In the aftermath of the financial crisis and with the emergence of new economic and political powers such as China, India and Brazil this is a big opportunity to recast the values which shape our world. For us, business as usual is simply not acceptable. We want to see a focus on inequality, not just poverty, growth which is sustainable and benefits the poorest. Good governance which deals with the responsibilities of donors and multi-national companies as well as governments in developing countries.

We have set out our vision for a new social contract without borders which brings together the world’s poverty reduction and sustainability objectives. Today I can announce we are mobilising global political change from opposition. We are in the process of developing a centre-left progressive coalition of politicians who share Ed Miliband’s belief that now is the time for radical change in the world, not tinkering at the edges. We favour big structural changes on tax, trade, climate change and inequality. We want to see an end to extreme poverty by 2030, but also an end to aid dependency with new relationships between nations built on reciprocity and shared values.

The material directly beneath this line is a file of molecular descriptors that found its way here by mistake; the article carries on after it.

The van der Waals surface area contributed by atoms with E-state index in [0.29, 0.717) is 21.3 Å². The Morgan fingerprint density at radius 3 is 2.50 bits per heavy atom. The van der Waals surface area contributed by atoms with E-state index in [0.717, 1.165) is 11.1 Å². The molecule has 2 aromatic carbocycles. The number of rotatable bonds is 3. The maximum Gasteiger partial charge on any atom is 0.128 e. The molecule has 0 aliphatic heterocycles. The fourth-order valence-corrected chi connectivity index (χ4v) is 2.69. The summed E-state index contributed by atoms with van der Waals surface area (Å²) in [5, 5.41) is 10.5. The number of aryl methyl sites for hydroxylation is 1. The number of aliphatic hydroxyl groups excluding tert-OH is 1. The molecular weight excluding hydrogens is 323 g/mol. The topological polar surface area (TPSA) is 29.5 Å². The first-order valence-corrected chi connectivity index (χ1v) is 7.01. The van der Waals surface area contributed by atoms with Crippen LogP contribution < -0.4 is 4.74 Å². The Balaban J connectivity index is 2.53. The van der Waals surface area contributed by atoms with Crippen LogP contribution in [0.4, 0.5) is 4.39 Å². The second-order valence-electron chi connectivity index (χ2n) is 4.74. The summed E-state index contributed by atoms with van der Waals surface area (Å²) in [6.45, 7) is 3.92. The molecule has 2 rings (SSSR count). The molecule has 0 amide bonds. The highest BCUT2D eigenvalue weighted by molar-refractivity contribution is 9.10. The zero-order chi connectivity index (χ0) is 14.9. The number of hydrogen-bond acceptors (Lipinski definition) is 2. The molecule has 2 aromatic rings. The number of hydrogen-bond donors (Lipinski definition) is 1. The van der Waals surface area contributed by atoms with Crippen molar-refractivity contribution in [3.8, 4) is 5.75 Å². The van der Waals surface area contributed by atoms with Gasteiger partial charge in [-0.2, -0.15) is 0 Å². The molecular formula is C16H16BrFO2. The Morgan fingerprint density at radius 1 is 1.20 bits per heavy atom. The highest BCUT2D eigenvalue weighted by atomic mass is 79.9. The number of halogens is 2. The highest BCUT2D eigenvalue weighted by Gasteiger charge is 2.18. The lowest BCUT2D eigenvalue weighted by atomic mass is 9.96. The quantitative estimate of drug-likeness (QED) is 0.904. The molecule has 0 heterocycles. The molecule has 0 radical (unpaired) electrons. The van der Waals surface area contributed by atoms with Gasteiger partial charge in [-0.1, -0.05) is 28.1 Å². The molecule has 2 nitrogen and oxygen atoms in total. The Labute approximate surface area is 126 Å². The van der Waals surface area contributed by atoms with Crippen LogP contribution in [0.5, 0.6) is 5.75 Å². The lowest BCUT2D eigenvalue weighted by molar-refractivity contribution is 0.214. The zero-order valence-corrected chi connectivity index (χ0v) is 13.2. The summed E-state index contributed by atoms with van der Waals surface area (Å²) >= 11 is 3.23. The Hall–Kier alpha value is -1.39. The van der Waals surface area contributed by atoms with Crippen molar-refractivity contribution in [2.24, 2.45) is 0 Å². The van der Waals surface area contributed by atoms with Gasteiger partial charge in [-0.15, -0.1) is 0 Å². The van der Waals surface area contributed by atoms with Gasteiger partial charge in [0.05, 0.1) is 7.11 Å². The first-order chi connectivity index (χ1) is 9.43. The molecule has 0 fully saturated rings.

In only 18 months we will be fighting an election in this country. The Tories will try to persuade the British public that international development is safe in their hands, that Britain’s role in the world is governed by cross-party consensus. Conference, don’t believe it. Our commitment is different, deeper-rooted in our history, broader in its ambition, and above all more firmly based on the values of social justice.

When we come to the election, international development won’t be an issue we just tick off and pass by. It is an issue we will have to fight for.

You see Conference, the difference between us and the Tories is we didn’t come into politics to explain the world as it is, we came into politics to change the world.